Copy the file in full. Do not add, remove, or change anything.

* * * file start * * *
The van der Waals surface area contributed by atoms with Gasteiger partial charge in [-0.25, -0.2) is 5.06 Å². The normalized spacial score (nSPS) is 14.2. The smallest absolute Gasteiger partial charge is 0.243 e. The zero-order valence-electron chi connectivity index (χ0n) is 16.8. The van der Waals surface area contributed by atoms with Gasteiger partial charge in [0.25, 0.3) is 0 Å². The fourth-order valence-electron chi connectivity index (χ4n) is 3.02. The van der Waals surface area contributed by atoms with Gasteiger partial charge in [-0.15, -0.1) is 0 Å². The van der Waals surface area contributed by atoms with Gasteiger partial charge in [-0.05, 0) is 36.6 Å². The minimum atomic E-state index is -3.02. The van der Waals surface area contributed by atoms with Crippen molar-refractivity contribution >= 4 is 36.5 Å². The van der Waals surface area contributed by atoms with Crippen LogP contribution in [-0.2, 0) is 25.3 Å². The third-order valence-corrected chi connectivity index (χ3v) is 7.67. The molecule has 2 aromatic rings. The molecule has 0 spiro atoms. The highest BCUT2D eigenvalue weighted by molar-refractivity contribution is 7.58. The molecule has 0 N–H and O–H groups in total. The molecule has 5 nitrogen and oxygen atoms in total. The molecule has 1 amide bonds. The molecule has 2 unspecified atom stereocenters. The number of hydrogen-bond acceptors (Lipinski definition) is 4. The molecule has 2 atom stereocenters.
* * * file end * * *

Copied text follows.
The van der Waals surface area contributed by atoms with Gasteiger partial charge in [-0.25, -0.2) is 5.06 Å². The normalized spacial score (nSPS) is 14.2. The smallest absolute Gasteiger partial charge is 0.243 e. The zero-order valence-electron chi connectivity index (χ0n) is 16.8. The van der Waals surface area contributed by atoms with Gasteiger partial charge in [0.25, 0.3) is 0 Å². The fourth-order valence-electron chi connectivity index (χ4n) is 3.02. The van der Waals surface area contributed by atoms with Gasteiger partial charge in [-0.15, -0.1) is 0 Å². The van der Waals surface area contributed by atoms with Gasteiger partial charge in [-0.05, 0) is 36.6 Å². The minimum atomic E-state index is -3.02. The van der Waals surface area contributed by atoms with Crippen molar-refractivity contribution >= 4 is 36.5 Å². The van der Waals surface area contributed by atoms with Crippen LogP contribution in [-0.2, 0) is 25.3 Å². The third-order valence-corrected chi connectivity index (χ3v) is 7.67. The molecule has 2 aromatic rings. The molecule has 0 spiro atoms. The highest BCUT2D eigenvalue weighted by molar-refractivity contribution is 7.58. The molecule has 0 N–H and O–H groups in total. The molecule has 5 nitrogen and oxygen atoms in total. The molecule has 1 amide bonds. The molecule has 2 unspecified atom stereocenters. The number of hydrogen-bond acceptors (Lipinski definition) is 4. The molecule has 2 atom stereocenters.